What do you get when you combine drag racing, motocross, and a vertical surface?  Hillclimbing, the American way!  Two-wheeled motorsport in the USA went through dramatic changes before WW2, but it was hugely popular, depending on what ‘it’ was.  From around 1910, Board Track racing fascinated crowds of tens of thousands, crammed into bleachers and peering over the banked wooden speed bowls, risking their heads (literally) as the riders risked their hides.  With the press calling them ‘murderdromes’ by the ‘Teens, and the sanctioning bodies losing their taste for 100mph bloodsports, the Board Track era died by the early 1920s.

Professional racer Harold Matheison tackles the Fresno Hillclimb aboard a specialized Indian Chief racer with extra-long frame and racing Daytona moor with short exhaust stacks [Bonhams]
Those specialized wooden racing tracks then gave way to the most basic of racing surfaces – dirt – that became nearly the rule in American racing for the next 40 years.  Dirt Track racing on oval circuits had long been an American pastime, but the energy of the sport changed dramatically when it was re-imported from Australia, and the Golden Age of Dirt Track began in the mid-1920s.  Crowds of tens of thousands once again thronged race tracks from London to Buenos Aires to Los Angeles to Sydney, and specialized racing bikes like the Douglas DT5 and Rudge Dirt Track were kings of the broadslide, and riders like Sprouts Elder and Frank Varey became international stars, and very rich!

The most famous Dirt Track rider in the world in the 1920s was Sprouts Elder, who some credit with inventing the art of broadsliding his machines on the cinder tracks of the USA, before traveling to Australia to ‘show ’em how’. He shows the crowd ‘how to’ here in Laguna Beach, roaring up a sandy hill [Bonhams]
Another sport grew right alongside Dirt Track as an incredibly popular spectator sport, spawning freak machines that were useless in any other situation: Hillclimbing.  While European-style hillclimbs had been around on US roads since the early ‘Noughts, the sport of vertical drag racing was another matter entirely, and far more spectacular.   Riders gunned their highly-tuned, alcohol-burning motors from a standing start at the bottom of an incredibly steep hill, and let ‘er rip.  With the machine bucking like a wild animal over a completely ungroomed surface, an enormous rooster tail of flung dirt behind the bike, and a tremendous roar, it was everything a spectator could want in a sport, especially as the success rate on many hills was almost zero.  Riders had to be grabbed by helpers holding ropes to keep them sliding right back down the hill they’d come up, after their machine stalled or – even better – flipped end over end.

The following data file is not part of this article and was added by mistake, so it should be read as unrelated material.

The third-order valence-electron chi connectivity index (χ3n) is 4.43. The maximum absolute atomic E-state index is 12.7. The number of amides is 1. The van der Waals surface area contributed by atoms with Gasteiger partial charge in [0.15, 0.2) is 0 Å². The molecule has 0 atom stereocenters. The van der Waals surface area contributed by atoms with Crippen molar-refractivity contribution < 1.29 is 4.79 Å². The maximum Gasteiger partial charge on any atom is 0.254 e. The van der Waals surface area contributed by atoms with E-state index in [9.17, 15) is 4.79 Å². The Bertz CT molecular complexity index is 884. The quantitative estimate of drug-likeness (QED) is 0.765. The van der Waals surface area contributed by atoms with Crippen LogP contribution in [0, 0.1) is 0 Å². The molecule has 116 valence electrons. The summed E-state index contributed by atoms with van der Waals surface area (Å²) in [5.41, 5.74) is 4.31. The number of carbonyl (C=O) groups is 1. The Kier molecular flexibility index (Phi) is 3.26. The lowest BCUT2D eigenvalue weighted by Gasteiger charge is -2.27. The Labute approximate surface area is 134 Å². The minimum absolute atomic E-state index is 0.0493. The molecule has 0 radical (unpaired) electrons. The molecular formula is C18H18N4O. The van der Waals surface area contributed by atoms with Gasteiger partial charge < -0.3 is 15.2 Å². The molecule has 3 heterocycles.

Famous for his Land Speed racing on Crockers and other machines, Sam Parriot was also a Slant Artist. Here his Indian gets away from him at the Laguna Beach Hillclimb. [Bonhams]
The sport is still popular in some areas, and the routine is the same today as in the mid-1920s, when most of these photos were taken in California.  The first hillclimbers of the early 1920s were road bikes stripped down, with chains over the rear wheels to help traction.  They soon developed into factory-built specials with extra-long frames, engines at the pinnacle of racing development (whether Sidevalve, IoE, or OHV).  The riders were big stars, and raced on other surfaces too, but the challenge of a taming an enormous hill was a lure these tough-guys couldn’t resist. And tough they were, taking crazy spills on their bikes, and getting right back on to try again, as the prize money could be very large, and by the late 1920s, a National Championship had been established.  And everybody wants to be the Champ!

Leonard Lamton at the Laguna Beach Hillclimb on his Harley-Davidson JDH twin-cam racer; note the friction dampers on the front forks, and the chalk lines marking off the ‘track’ of the race. [Bonhams]
These photos were included in an album of California dirt racing (1925-35) sold by Bonhams at Las Vegas in Jan. 2018.  They’re a beautiful chronicle of an outrageous sport, made by professional photographers to promote the sport and riders.  The

Sam Parriot at the Laguna Beach Hillclimb – always an Indian man, or a Crocker rider; anything but Harley-Davidsons for that fierce rivalry. [Bonhams]
Dudley Perkins opened the world’s second-longest-running Harley-Davidson dealership, in San Francisco, and was quite a racer. This is 1925 at the Capistrano Hillclimb, which he won [Bonhams]
Dudley Perkins in action, showing the style that wins the race! Capistrano Hillclimb, 1925. [Bonhams]
Swede Madsen at the Girard Hillclimb in April, 1926, with a brand-new factory A61 OHV Indian racer, purpose built to burn alcohol and win hillclimbs. [Bonhams]
A very famous photo of Mal Ord at the San Diego Hillclimb in 1930. Jeff Decker says this photo was the inspiration for his ‘Slant Artist’ sculpture, that sits outside the Harley-Davidson Museum in Milwaukee! [Bonhams]
June 28, 1925 at the Laguna Beach Hillclimb. An iconic shot of a rider about to part with his roaring Harley-Davidson JD racer. [Bonhams]
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